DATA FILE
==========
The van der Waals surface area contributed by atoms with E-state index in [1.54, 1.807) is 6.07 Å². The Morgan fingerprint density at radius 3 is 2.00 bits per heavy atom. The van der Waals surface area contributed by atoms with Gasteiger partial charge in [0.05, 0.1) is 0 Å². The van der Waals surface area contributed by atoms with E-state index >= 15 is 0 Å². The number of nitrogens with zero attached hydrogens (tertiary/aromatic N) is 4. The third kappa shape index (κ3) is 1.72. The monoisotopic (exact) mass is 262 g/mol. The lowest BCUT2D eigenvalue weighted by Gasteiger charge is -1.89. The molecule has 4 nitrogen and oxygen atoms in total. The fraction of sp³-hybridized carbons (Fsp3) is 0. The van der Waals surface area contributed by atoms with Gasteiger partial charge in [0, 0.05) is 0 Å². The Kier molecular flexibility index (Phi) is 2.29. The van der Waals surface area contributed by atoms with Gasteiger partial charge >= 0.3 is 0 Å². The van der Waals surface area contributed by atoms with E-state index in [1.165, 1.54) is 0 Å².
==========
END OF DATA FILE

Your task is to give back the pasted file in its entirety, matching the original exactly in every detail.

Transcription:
The van der Waals surface area contributed by atoms with E-state index in [1.54, 1.807) is 6.07 Å². The Morgan fingerprint density at radius 3 is 2.00 bits per heavy atom. The van der Waals surface area contributed by atoms with Gasteiger partial charge in [0.05, 0.1) is 0 Å². The van der Waals surface area contributed by atoms with E-state index >= 15 is 0 Å². The number of nitrogens with zero attached hydrogens (tertiary/aromatic N) is 4. The third kappa shape index (κ3) is 1.72. The monoisotopic (exact) mass is 262 g/mol. The lowest BCUT2D eigenvalue weighted by Gasteiger charge is -1.89. The molecule has 4 nitrogen and oxygen atoms in total. The fraction of sp³-hybridized carbons (Fsp3) is 0. The van der Waals surface area contributed by atoms with Gasteiger partial charge in [0, 0.05) is 0 Å². The Kier molecular flexibility index (Phi) is 2.29. The van der Waals surface area contributed by atoms with Gasteiger partial charge >= 0.3 is 0 Å². The van der Waals surface area contributed by atoms with E-state index in [1.165, 1.54) is 0 Å².